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a far greater perfection than the creation of any number of finite effects, and the mind may feel constrained to refer such production to God. So be it. But must the infinite effect fall within the realm of contingency, of time, of space? Must it not, on the contrary, belong to the sphere of the essential, the eternal, the absolute? Must it not lie within instead of without the Godhead? Must it not be such an effect as theologians mean when they speak of the eternal generation of the Word or the eternal procession of the Holy Spirit? It cannot, I think, be such an effect as external creation. God can never find or produce without Himself an object equal to Himself and fully commensurate with His essential, necessary activity and love. The Divine nature must have in itself a plenitude of power and glory to which the production of numberless worlds can add nothing.
Any difficulties not merely verbal and manifestly superficial which pantheists have raised as to the nature of the Divine personality likewise lead, I believe, to the conclusion, not that we should reject theism, but that we should reverence and appreciate more highly the Christian doctrine of the Trinity—a mystery indeed, yet one which explains many other mysteries, and which sheds a marvellous light on God, on nature, and on man. I have appealed, however, throughout this course of lectures, only to reason; and I am quite willing that my arguments against pantheism and all other anti-theistic theories, as well as my arguments on behalf of theism, should be judged of by reason alone, without my reference to revelation.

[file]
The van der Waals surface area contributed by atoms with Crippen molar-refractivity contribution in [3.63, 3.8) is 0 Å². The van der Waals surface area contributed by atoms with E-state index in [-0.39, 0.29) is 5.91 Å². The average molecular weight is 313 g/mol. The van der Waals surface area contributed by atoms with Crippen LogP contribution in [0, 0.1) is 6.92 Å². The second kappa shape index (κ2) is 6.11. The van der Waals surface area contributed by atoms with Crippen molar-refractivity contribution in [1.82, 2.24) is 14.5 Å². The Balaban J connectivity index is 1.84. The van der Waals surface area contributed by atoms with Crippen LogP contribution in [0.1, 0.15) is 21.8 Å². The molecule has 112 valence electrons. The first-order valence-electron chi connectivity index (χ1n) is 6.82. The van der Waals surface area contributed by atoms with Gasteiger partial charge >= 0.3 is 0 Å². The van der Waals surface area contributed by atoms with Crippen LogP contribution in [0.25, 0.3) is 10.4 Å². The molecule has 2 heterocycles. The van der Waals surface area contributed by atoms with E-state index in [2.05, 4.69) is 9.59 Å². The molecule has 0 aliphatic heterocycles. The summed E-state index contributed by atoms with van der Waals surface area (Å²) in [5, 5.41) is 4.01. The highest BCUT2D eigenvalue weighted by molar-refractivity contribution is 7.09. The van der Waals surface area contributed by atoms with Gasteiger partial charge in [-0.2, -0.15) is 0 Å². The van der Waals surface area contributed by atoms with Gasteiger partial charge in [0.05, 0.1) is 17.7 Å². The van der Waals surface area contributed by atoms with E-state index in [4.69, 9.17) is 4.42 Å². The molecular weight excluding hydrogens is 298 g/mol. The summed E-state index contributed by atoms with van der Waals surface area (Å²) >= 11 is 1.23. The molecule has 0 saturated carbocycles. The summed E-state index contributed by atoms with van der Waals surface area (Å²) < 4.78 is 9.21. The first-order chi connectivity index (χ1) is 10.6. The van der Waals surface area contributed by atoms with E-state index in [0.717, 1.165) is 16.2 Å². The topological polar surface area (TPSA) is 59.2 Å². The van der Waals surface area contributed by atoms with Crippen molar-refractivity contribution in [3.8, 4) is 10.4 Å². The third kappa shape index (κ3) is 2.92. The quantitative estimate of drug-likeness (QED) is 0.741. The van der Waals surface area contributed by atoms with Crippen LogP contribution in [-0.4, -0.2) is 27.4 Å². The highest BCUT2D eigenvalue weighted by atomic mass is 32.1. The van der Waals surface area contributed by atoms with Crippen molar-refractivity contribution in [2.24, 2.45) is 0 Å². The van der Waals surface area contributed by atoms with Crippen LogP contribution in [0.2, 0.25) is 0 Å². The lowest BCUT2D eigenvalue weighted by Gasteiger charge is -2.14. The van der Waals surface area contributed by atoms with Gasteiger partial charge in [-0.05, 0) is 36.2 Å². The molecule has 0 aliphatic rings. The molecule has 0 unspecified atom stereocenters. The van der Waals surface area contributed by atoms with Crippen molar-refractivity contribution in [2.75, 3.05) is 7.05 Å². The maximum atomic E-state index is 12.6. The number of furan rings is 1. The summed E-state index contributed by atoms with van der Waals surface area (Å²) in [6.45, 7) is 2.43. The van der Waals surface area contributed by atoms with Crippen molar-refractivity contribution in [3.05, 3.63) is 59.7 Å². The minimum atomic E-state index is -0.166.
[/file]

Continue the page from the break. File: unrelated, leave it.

I now bring these lectures to a close. It is with the trust that they may not have been wholly unprofitable to you, or unaccompanied by the blessing of God. To His name be honour and glory for ever. Amen.
Note L, page 3.
The Terms Theism, Deism, Atheism, And
There is considerable uncertainty as to the derivation of thebs, the term from which comes theism. Herodotus (ii. 52) traces it to tithinai, to place or set. The Pelasgians, he says, did not give particular names to their gods, but "called them theoi, because of having placed (thentes) all things in order." Were this etymology correct, the recognition of order was what moved the Pelasgians to designate the objects of their worship theoi. On this supposition the Greek name for God was an immediate creation of the theological principle—an expression or deposit of the design argument. Herodotus believed it to be so.
Plato (Cratylus, xvi. 397) derives thebs from theein, to run. He represents Socrates as saying that "the first men connected with Greece considered those only as gods, whom many of the barbarians at present regard as such,—the sun, and the moon, and the earth, and the stars, and the heavens. Now as they perceived all these moving and running round in a perpetual course, from this nature of running they called them gods (airo Tax/Try; Ttjs <£ucrta>s Tt;s Tov 6tiv Oeovs avroiis CTrovo/xotrat); but afterwards, perceiving that there were others, they called them all by the same name."